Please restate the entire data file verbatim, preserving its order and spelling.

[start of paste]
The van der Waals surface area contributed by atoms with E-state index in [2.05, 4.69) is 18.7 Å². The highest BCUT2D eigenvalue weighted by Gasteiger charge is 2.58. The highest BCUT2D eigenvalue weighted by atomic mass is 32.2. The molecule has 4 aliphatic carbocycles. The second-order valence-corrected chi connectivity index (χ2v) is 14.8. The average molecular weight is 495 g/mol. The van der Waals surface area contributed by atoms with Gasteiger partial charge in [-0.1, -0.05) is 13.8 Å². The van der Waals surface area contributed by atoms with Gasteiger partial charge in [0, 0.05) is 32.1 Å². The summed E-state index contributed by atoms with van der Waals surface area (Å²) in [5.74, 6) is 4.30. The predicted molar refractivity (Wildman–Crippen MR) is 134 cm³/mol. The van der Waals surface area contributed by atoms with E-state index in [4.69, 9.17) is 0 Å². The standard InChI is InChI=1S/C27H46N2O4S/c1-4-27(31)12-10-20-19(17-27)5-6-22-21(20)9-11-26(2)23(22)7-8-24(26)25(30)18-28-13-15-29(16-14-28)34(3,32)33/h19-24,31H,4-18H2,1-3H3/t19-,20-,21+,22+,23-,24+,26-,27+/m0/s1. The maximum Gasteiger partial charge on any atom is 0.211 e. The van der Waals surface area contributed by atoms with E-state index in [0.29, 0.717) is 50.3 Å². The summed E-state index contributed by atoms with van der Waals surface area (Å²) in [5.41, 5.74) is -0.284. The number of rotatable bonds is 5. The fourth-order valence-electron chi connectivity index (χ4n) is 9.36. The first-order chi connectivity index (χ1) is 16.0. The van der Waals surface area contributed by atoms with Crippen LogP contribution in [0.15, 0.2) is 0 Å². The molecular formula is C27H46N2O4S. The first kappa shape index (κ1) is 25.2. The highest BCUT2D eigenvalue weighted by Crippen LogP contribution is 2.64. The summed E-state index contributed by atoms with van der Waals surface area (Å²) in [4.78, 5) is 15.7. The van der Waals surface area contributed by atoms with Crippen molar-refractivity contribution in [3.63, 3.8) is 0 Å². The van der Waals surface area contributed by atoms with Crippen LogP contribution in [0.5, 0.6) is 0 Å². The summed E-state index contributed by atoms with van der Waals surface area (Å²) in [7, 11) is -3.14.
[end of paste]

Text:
The van der Waals surface area contributed by atoms with E-state index in [2.05, 4.69) is 18.7 Å². The highest BCUT2D eigenvalue weighted by Gasteiger charge is 2.58. The highest BCUT2D eigenvalue weighted by atomic mass is 32.2. The molecule has 4 aliphatic carbocycles. The second-order valence-corrected chi connectivity index (χ2v) is 14.8. The average molecular weight is 495 g/mol. The van der Waals surface area contributed by atoms with Gasteiger partial charge in [-0.1, -0.05) is 13.8 Å². The van der Waals surface area contributed by atoms with Gasteiger partial charge in [0, 0.05) is 32.1 Å². The summed E-state index contributed by atoms with van der Waals surface area (Å²) in [5.74, 6) is 4.30. The predicted molar refractivity (Wildman–Crippen MR) is 134 cm³/mol. The van der Waals surface area contributed by atoms with E-state index in [4.69, 9.17) is 0 Å². The standard InChI is InChI=1S/C27H46N2O4S/c1-4-27(31)12-10-20-19(17-27)5-6-22-21(20)9-11-26(2)23(22)7-8-24(26)25(30)18-28-13-15-29(16-14-28)34(3,32)33/h19-24,31H,4-18H2,1-3H3/t19-,20-,21+,22+,23-,24+,26-,27+/m0/s1. The maximum Gasteiger partial charge on any atom is 0.211 e. The van der Waals surface area contributed by atoms with E-state index in [0.29, 0.717) is 50.3 Å². The summed E-state index contributed by atoms with van der Waals surface area (Å²) in [5.41, 5.74) is -0.284. The number of rotatable bonds is 5. The fourth-order valence-electron chi connectivity index (χ4n) is 9.36. The first-order chi connectivity index (χ1) is 16.0. The van der Waals surface area contributed by atoms with Crippen LogP contribution in [0.15, 0.2) is 0 Å². The molecular formula is C27H46N2O4S. The first kappa shape index (κ1) is 25.2. The highest BCUT2D eigenvalue weighted by Crippen LogP contribution is 2.64. The summed E-state index contributed by atoms with van der Waals surface area (Å²) in [4.78, 5) is 15.7. The van der Waals surface area contributed by atoms with Crippen molar-refractivity contribution in [3.63, 3.8) is 0 Å². The van der Waals surface area contributed by atoms with Crippen LogP contribution in [0.5, 0.6) is 0 Å². The summed E-state index contributed by atoms with van der Waals surface area (Å²) in [7, 11) is -3.14.